There may be family conflict that interferes with a Wisconsin resident's estate plan. In a survey by TD Wealth, 44 percent of estate planning professionals said this was the biggest problem they encountered. Lagging far behind were issues such as tax reform at 25 percent and a volatile stock market at 12 percent.
Professionals named beneficiary designations and guardians as the documents that caused the most problems for clients. Wills and powers of attorney caused far fewer problems. However, the company's head of private trust says that with more blended families come children from previous marriages, younger spouses, and more family fights. A family business may also cause conflict. When some family members work for the business and some do not, there could be arguments about what constitutes fair treatment.
Taxes may be a bigger issue for professionals in the future. This survey was conducted shortly after the passage of the tax reform bill. About half of professionals said they thought the reform would be helpful. Around one-third were unsure, and the rest said it would be negative. However, people should not assume that they do not need to create an estate plan because the exemption has been increased. Furthermore, even people who are not affected by the tax reform should take the time to review their estate planning documents.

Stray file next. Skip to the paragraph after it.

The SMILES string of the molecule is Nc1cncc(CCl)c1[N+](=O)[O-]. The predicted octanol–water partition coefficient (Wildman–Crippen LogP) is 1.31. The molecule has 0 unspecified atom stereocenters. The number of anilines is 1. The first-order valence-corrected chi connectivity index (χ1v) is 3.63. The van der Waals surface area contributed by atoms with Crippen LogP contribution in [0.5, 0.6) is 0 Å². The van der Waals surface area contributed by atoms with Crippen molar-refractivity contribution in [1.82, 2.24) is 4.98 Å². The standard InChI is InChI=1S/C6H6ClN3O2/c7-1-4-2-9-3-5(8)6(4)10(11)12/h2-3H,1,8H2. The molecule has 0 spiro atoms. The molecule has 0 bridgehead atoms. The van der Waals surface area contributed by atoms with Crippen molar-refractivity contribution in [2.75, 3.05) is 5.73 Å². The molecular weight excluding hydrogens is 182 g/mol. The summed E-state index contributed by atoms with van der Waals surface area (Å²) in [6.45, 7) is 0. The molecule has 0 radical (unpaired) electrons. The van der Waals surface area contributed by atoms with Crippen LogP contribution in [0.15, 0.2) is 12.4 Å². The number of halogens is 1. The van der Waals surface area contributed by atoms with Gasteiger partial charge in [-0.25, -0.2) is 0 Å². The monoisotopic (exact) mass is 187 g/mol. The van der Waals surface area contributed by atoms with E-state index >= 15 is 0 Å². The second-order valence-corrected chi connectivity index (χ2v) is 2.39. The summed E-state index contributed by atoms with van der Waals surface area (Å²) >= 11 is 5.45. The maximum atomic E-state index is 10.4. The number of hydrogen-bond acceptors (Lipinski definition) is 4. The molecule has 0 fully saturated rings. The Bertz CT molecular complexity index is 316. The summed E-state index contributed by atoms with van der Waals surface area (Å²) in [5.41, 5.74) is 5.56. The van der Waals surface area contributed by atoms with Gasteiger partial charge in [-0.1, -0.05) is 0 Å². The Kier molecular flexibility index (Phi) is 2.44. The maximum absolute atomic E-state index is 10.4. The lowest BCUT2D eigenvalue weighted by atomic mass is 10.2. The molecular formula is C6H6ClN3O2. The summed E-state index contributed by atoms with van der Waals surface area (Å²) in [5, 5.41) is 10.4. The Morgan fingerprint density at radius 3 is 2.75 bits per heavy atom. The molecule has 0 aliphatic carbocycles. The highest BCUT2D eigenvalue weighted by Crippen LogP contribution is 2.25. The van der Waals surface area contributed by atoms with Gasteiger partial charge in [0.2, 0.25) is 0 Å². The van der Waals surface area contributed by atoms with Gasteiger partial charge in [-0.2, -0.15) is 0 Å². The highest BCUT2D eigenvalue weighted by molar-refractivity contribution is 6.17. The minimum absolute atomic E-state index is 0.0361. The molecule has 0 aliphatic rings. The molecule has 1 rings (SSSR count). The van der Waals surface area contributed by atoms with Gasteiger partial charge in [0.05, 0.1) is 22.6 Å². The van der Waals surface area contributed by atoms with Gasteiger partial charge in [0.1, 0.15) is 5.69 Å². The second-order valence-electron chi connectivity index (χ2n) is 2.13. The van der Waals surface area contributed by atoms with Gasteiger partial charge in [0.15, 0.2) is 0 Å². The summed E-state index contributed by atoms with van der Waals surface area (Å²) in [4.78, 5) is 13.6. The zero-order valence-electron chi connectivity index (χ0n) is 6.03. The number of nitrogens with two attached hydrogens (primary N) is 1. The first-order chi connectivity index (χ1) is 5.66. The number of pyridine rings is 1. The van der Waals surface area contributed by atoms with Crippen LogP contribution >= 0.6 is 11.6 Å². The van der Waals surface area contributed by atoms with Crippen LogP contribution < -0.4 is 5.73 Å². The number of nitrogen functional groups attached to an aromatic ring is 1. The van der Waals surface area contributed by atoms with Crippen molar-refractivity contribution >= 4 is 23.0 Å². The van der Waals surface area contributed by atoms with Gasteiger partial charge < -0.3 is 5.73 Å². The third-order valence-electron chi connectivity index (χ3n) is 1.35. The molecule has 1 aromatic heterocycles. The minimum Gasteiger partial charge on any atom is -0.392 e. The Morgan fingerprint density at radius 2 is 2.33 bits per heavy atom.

There are a number of reasons to do this. In addition to changes in estate tax law over the years, people's families and assets may have changed as well. Documents such as beneficiary designations might not have been looked at in years, and since these designations override what is written in a will or a trust, people should review them to see whether they reflect current circumstances.